John Bellamy Foster is editor of Monthly Review and a professor of sociology at the University of Oregon. His most recent books are The Return of Nature: Socialism and Ecology ( 2020) and The Robbery of Nature: Capitalism and the Ecological Rift (with Brett Clark, 2020) — both published by Monthly Review Press.
By Kai Heron, John Bellamy Foster, Thea Riofrancos, Lavinia Steinfort, Giorgos Kallis, Max Ajl, Brian Tokar, Hilary Moore, ROAR Magazine
COVID-19 has forced a re-evaluation of nearly every aspect of how we fight for social and ecological justice. Yet, when it comes to the issue of climate change it can seem as if the virus has changed everything without changing anything at all.
By John Bellamy Foster, Vaios Triantafyllou, TruthOut
Capitalism is not just a system, it is a system of social relations and socio-metabolic processes, and we have to change many of those relations and processes radically from within and very quickly in order to deal with the current ecological emergency.
By John Bellamy Foster, The Great Transition
Socialist thought is re-emerging at the forefront of the movement for global ecological and social change.
By John Bellamy Foster, MRzine
China's environmental problems are massive and growing, but the Chinese leadership has made significant steps toward a more sustainable development. This emphasis has emerged out of a broad socialist perspective, influenced by both Marxian analysis and China's own distinct history, culture, and vernacular.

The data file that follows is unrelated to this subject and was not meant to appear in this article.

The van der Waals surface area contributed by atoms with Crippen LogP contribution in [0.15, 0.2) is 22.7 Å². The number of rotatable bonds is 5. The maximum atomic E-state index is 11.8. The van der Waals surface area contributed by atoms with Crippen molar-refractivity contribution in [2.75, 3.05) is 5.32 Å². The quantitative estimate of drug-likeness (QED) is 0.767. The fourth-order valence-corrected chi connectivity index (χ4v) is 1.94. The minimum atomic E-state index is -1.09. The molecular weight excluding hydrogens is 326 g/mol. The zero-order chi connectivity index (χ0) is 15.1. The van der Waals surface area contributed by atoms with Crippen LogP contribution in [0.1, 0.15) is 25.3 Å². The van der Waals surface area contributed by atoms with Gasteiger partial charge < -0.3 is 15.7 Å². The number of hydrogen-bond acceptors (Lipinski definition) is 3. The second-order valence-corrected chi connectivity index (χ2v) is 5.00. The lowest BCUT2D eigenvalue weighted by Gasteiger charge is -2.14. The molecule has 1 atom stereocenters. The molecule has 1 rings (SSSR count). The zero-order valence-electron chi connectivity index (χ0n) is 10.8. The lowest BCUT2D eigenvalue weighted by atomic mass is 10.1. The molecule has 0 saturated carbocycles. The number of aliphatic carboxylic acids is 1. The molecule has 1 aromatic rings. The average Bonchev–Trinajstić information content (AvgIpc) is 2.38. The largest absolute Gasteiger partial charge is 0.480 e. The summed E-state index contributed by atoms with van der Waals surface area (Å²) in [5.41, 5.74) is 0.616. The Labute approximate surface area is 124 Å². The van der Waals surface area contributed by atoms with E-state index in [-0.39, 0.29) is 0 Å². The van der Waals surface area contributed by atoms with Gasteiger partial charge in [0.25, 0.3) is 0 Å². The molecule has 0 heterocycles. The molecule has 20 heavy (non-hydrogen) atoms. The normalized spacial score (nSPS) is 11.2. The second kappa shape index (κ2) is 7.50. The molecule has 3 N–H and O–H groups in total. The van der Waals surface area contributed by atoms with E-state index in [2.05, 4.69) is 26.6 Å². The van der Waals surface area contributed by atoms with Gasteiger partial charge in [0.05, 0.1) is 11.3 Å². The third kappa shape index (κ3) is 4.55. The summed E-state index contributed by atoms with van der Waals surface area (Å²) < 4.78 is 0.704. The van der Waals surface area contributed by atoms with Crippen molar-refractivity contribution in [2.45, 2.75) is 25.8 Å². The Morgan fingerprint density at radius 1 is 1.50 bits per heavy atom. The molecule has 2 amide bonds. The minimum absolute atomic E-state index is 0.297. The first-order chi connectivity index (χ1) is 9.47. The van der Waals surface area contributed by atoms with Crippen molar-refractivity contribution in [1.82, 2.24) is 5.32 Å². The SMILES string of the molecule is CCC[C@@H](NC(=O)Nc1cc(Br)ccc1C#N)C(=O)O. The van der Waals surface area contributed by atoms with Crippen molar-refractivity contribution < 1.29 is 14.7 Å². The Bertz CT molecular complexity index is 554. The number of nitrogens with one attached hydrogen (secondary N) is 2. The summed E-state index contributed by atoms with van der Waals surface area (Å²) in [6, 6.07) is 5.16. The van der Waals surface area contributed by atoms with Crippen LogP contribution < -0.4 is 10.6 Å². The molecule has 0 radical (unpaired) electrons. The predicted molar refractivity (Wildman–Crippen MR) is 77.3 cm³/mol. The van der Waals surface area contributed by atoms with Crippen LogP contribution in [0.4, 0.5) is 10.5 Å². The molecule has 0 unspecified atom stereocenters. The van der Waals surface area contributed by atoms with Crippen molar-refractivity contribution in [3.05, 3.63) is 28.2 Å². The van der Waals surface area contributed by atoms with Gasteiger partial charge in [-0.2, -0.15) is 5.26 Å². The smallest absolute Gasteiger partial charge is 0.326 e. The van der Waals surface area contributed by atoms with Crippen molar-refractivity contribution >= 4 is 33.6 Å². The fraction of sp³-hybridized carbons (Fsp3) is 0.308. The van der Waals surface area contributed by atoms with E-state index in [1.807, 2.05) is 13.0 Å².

By Samar Bagchi, John Bellamy Foster, Monthly Review
Marx and Engels were acutely aware of the waste and environmental destruction that capitalism brought, as they indicated in numerous passages, though they could not “envisage the [full] ecological catastrophe that a constantly expanding industrial society can ensue.” It is commonplace for critics of Marx and Engels on ecology to point their finger at the tragedy of the Soviet Union and the damage it inflicted on its environment (in which the Soviet Union, unfortunately, was hardly unique). But the Soviet Union in the 1920s had the most developed ecological science in the world and was extremely advanced in introducing ecological practices. All of this, however, was obliterated in the subsequent purge under Stalin.
By John Bellamy Foster, MRzine
The Occupy Wall Street movement arose in response to the economic crisis of capitalism, and the way in which the costs of this were imposed on the 99 percent rather than the 1 percent. But "the highest expression of the capitalist threat," as Naomi Klein has said, is its destruction of the planetary environment. So it is imperative that we critique that as well. (Also - video of a talk by Fred Magdoff)
By John Bellamy Foster, Richard York, Links International Journal of Socialist Renewal
Environmentalists, especially in wealthy countries, have often approached the question of environmental sustainability by stressing population and technology, while deemphasizing the middle term in the well-known IPAT (environmental Impact = Population x Affluence x Technology) formula. The reasons for this are not difficult to see. Within capitalist society, there has always been a tendency to blame anything but the economic system itself for ecological overshoot.
By John Bellamy Foster, Monthly Review
...a global ecological revolution worthy of the name can only occur as part of a larger social—and I would insist, socialist—revolution. Such a revolution, were it to generate the conditions of equality, sustainability, and human freedom worthy of a genuine Great Transition, would necessarily draw its major impetus from the struggles of working populations and communities at the bottom of the global capitalist hierarchy...